Roscioli is actually two food shops come restaurants around the corner of each other near the Campo di Fiori market. The bakery, Antico Forno Roscioli, is crowded with hungry people getting a pizza or pastry to go, or stay in at high table bars. The salumeria, which features a long refrigerated case full of cured meats and cheeses, offers a sit down service and an extensive wine list. It’s also very popular, but if you go a little later, from 1:30 or on, they ought to be able to squeeze you in. It’s a perfect break from a busy day of sight seeing: start with something cold like artichoke salad, and (of course) their housemade salumi, and finish with a simple Roman pasta, like cacio e pepe or gricia, washed down with one or two glasses of wine. Bonus: the bread basket with various breads still warm from the bakery, and likewise the treats that come with the coffee at the end of the meal.

Il Sorpasso | sorpasso.info

Il Sorpasso certainly surpasses. There’s great energy in this caffé, cocktail and wine bar with a short menu but serious kitchen. I can still taste the anchovy pasta I had with a crisp Umbrian white. It’s also very popular, and must be booked for dinner, and booked for lunch if you want a table in the dining room. Part of its charm is that it’s a little bit off the beaten track on a side street in between The Vatican and Castel Sant’Angelo on the edges of Prati, but well worth the detour.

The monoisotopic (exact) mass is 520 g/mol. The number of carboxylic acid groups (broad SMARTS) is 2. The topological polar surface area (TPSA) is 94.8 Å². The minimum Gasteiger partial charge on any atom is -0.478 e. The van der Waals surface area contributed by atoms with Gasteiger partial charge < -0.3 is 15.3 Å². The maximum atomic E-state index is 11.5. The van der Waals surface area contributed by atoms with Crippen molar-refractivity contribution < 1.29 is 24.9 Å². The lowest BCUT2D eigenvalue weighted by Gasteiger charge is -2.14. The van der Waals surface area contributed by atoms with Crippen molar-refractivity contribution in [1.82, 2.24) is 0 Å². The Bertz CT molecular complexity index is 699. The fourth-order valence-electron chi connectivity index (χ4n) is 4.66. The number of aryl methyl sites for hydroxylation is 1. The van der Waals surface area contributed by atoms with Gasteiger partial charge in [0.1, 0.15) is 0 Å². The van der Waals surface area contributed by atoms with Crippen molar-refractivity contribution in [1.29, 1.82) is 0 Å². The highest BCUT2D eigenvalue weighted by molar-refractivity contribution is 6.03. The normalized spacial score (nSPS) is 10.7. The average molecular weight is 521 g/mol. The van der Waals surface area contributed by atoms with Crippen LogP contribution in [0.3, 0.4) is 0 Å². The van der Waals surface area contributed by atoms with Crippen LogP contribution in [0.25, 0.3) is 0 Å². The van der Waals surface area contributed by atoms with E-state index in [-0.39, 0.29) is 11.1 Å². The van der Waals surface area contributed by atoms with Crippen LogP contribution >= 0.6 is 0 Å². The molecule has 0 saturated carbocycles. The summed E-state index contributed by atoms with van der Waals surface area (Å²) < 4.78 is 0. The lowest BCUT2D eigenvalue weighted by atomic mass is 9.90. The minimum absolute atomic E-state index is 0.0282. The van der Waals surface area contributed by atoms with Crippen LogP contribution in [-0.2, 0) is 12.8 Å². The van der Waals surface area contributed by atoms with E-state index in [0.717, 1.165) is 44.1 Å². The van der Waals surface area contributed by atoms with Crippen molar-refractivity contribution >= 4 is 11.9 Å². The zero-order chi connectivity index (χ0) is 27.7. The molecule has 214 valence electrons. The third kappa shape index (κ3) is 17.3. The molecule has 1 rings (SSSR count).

Metamorfosi | metamorfosiroma.it

Metamorforsi is also off the beaten track in the residential neighbourhood of Parioli. It’s a one star Michelin, headed by chef Roy Caceres, a youngish chef who was born in Columbia and moved to Italy as a teenager. Apple and I are often wary of starred restaurants that can be both fussy and boring. Metamorfosi is neither, it’s a Roman restaurant with some South American touches and the food is as clean and focused as the minimally decorated room – if they have the chicken liver ravioli in broth, order it. We had an excellent meal which was by international standards a bargain.

Trattoria Al Moro | ristorantealmororoma.com

If there is a Platonic ideal of a Roman restaurant Al Moro must be it. It is a series of wood paneled rooms in a laneway off of the Trevi Fountain that dates from the 1920’s. It has an enormous menu that is updated every day with all manner of Roman and other Italian classics served to you by silver haired, mustachioed waiters. Al Moro ought to be the tourist trap of all tourist traps, but it’s not: locals mingle with well-healed tourists confident they are getting il vero sapore di Roma.

La Tavernaccia Da Bruno | latavernacciaroma.com

The very best way to discover a great restaurant in Rome is, of course, to get a local to take you. That’s what Apple and I did when we met author and journalist Rachel Roddy at La Tavernaccia Da Bruno at the southern end of Trastevere, just over the bridge from where Rachel lives in Testaccio. I met Rachel, whose lived in Rome for nearly two decades, by Skype when I interviewed her on her first cookbook, My Kitchen In Rome, which is as authoritative and charming guide to the city’s foodways as can be. Her second book, Two Kitchens, was warmly received last year in her native UK, and I will be on her case for a second interview when it is published on this side of the Atlantic this year. This meeting was purely social and enlightening as it was informative. Anyway, Rachel’s local is lovely: homey and warm, but with precise cooking from Rome and around Italy, like the white osso bucca with vegetables we both couldn’t resit ordering.

*More on the importance of booking dinner in my ‘Five Rules For eating Out In Italy‘.